Triathlete Europe http://triathlete-europe.competitor.com Europe's leading source for triathlon news and information. Sat, 28 Feb 2015 13:37:24 +0000 en-US hourly 1 http://wordpress.org/?v=4.0.1 Bozzone & Ryf win Challenge Dubai http://triathlete-europe.competitor.com/2015/02/28/bozzone-ryf-win-challenge-dubai http://triathlete-europe.competitor.com/2015/02/28/bozzone-ryf-win-challenge-dubai#comments Sat, 28 Feb 2015 13:37:24 +0000 http://triathlete-europe.competitor.com/?p=49630

Photo: Getty Image / Challenge Family

With the biggest prize purse in triathlon on the line, it’s no wonder that the inaugural Challenge Dubai attracted some of the most ]]>

Photo: Getty Image / Challenge Family

With the biggest prize purse in triathlon on the line, it’s no wonder that the inaugural Challenge Dubai attracted some of the most talented triathletes in the world. Terenzo Bozzone and Daniela Ryf took the wins at a race played out on a flat, fast course.

New Zealand’s Terenzo Bozzone put the rest of the world on notice today with a resounding win over a class field at Challenge Dubai from Tim Reed (AUS) and Michael Raelert (DEU).

“I’m just so thankful that I could be part of it and would like to thank everyone.

“This is awesome,” said Bozzone.

Daniela Ryf (SUI) made her first visit to Dubai a memorable one with a powerful display on the bike to set up a win from Heather Wurtele (CAN) and Helle Frederiksen (DEN).

“I had a great swim and fantastic run and I’m really happy,” said Ryf.

The wins for Bozzone and Ryf allow them a shot at winning the Triple Crown Series (Challenge Oman, Challenge Bahrain) and the chance of becoming triathlon’s first million dollar recipients.

American Andy Potts led the men out of the swim but Javier Gomez, Pete Jacobs, Manuel Kung (SUI), Raelert and Rasmus Petraeus were all out within six seconds of each other.

In his first race in 18 months Martin Jensen was making up for lost time and dominating at the front of the bike, reveling in the blustery 32kph windy conditions.

He continued to led the way at the 20km mark with Raelert, Matthias Knossalla (DEU), Ben Collins (USA), Potts and Gozmez all within 30sec.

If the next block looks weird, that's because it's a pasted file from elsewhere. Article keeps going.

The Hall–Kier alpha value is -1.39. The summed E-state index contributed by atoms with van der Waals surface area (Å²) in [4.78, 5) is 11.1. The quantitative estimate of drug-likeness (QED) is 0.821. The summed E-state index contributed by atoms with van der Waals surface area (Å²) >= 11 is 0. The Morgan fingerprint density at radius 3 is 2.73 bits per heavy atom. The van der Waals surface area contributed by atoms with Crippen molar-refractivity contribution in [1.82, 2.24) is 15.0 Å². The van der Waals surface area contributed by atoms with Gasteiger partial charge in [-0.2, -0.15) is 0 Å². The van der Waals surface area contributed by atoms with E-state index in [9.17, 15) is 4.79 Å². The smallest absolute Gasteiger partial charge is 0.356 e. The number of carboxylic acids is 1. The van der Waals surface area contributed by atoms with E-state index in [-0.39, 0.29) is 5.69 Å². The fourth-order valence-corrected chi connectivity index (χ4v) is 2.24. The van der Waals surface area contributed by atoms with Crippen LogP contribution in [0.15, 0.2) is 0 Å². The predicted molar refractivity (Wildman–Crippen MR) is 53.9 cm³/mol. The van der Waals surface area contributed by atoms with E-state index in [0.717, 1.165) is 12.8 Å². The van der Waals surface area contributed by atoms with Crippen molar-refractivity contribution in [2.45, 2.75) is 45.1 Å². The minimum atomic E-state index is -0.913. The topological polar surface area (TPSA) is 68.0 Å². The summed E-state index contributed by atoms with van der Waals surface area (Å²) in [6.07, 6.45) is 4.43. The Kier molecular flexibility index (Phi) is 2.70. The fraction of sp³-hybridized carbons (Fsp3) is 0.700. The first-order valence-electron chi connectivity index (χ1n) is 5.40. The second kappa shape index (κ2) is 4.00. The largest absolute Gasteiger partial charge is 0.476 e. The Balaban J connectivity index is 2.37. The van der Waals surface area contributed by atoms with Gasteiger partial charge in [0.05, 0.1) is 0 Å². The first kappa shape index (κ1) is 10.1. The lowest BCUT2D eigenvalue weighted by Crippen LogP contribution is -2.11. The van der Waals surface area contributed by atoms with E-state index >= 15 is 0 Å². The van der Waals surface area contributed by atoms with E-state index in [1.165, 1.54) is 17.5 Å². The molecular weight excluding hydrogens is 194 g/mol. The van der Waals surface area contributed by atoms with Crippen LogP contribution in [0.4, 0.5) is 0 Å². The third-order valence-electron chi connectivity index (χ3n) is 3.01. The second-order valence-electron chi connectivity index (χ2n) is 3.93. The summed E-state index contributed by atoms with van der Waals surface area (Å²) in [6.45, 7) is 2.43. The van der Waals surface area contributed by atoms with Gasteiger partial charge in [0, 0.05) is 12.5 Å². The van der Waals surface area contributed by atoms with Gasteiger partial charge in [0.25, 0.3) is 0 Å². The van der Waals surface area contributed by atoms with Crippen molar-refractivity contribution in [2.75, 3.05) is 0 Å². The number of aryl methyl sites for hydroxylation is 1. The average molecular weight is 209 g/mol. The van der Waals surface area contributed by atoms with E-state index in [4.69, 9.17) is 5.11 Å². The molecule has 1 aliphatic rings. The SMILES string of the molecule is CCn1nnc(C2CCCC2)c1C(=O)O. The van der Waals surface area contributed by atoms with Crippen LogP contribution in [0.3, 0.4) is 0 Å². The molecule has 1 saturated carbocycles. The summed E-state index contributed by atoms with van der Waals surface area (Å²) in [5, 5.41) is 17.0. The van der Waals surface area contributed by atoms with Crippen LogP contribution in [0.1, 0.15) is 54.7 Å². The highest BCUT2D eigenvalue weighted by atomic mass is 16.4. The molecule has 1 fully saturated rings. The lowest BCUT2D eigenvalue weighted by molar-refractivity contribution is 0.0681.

The conditions were taking a toll on the field and the biggest casualty was Javier Gomez withdrawing not feeling well. At the front of the field approaching 60km Jensen looked strong but it was Bozzone who was flying through the dessert and into the lead.

Kung and Raelert were a further 90sec down, then Potts and Collins another 30sec behind them.

Bozzone was first to arrive back to the final changeover but Kung was just 30sec behind then Jensen and Raelert nearly two minutes off the pace.

The former world champion brought his A game to Dubai and although Raelert was closing in on Bozzone in the final stages he would not be denied today.

Raelert was disappointed by acknowledged that Bozzone was the better athlete today.

In what is the best result of his career Kung held on for the final podium spot.

“The is my first proper race since 70.3 Worlds champs and I wasn’t sure where my body would be, I just responded the whole day and whenever I asked it to give me a little more it gave me a bit more.

“When you look at the quality of the field the quality of the event it’s great that HH Sheikh Nasser and his family have put together the Triple Crown and Challenge are getting behind these events.

In the women’s race American Lauren Brandon was the surprise early leader in the women’s race after making the best of the tough and choppy swim conditions taking a direct course and earning herself a 1min 17sec lead from Jodie Swallow (GBR), Alicia Kaye (USA), Ryf, Meredith Kessler (USA), Frederiksen, Annabel Luxford (AUS) trailing.

Brandon rode strongly through the early stages of the bike extending her lead out to 2mins Kaye, Swallow, Ryf and Kessler, a further 25sec back was Frederiksen and Luxford. Heather Wurtele was moving herself into contention with a stomping bike.

At the 72km mark Ryf decided it was go time powering into the lead, putting 90sec into Swallow and Wurtele a further 20sec back. Frederiksen, Kaye and Luxford were losing time to the front group.

“I actually had some problems with my gears, I was stuck in fifth gear. If there was a bump I could switch so that was a bit of a problem,” said Rfy.

As Ryf exited transition she had built nearly a 3min lead to Swallow, Wurtele was next onto the run a further 10sec down. Frederiksen would need to produce a personal best run to try and snare a place on the podium.